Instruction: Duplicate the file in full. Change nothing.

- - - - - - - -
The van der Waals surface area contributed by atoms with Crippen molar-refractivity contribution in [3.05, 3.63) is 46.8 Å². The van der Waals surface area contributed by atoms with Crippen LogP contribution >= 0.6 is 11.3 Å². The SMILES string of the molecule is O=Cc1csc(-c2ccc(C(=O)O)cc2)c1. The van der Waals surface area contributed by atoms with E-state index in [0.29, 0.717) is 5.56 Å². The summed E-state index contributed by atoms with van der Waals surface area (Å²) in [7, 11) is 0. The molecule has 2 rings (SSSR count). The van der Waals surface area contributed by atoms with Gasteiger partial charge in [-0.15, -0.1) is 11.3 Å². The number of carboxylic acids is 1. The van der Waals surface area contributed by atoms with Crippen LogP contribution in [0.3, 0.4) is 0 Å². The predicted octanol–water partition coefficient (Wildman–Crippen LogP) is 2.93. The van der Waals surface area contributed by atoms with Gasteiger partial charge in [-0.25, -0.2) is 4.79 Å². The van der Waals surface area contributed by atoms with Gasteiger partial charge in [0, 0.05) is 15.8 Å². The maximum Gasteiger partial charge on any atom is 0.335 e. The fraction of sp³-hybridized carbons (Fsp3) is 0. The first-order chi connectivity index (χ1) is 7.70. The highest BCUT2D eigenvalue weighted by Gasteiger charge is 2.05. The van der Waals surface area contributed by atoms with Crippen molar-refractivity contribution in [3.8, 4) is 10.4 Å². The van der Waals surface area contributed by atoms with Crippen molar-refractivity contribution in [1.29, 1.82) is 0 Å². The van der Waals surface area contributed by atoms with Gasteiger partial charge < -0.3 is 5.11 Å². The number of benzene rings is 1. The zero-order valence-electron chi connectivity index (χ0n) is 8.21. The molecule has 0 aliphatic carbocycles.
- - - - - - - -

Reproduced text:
The van der Waals surface area contributed by atoms with Crippen molar-refractivity contribution in [3.05, 3.63) is 46.8 Å². The van der Waals surface area contributed by atoms with Crippen LogP contribution >= 0.6 is 11.3 Å². The SMILES string of the molecule is O=Cc1csc(-c2ccc(C(=O)O)cc2)c1. The van der Waals surface area contributed by atoms with E-state index in [0.29, 0.717) is 5.56 Å². The summed E-state index contributed by atoms with van der Waals surface area (Å²) in [7, 11) is 0. The molecule has 2 rings (SSSR count). The van der Waals surface area contributed by atoms with Gasteiger partial charge in [-0.15, -0.1) is 11.3 Å². The number of carboxylic acids is 1. The van der Waals surface area contributed by atoms with Crippen LogP contribution in [0.3, 0.4) is 0 Å². The predicted octanol–water partition coefficient (Wildman–Crippen LogP) is 2.93. The van der Waals surface area contributed by atoms with Gasteiger partial charge in [-0.25, -0.2) is 4.79 Å². The van der Waals surface area contributed by atoms with Gasteiger partial charge in [0, 0.05) is 15.8 Å². The maximum Gasteiger partial charge on any atom is 0.335 e. The fraction of sp³-hybridized carbons (Fsp3) is 0. The first-order chi connectivity index (χ1) is 7.70. The highest BCUT2D eigenvalue weighted by Gasteiger charge is 2.05. The van der Waals surface area contributed by atoms with Crippen molar-refractivity contribution in [3.8, 4) is 10.4 Å². The van der Waals surface area contributed by atoms with Crippen molar-refractivity contribution in [1.29, 1.82) is 0 Å². The van der Waals surface area contributed by atoms with Gasteiger partial charge < -0.3 is 5.11 Å². The number of benzene rings is 1. The zero-order valence-electron chi connectivity index (χ0n) is 8.21. The molecule has 0 aliphatic carbocycles.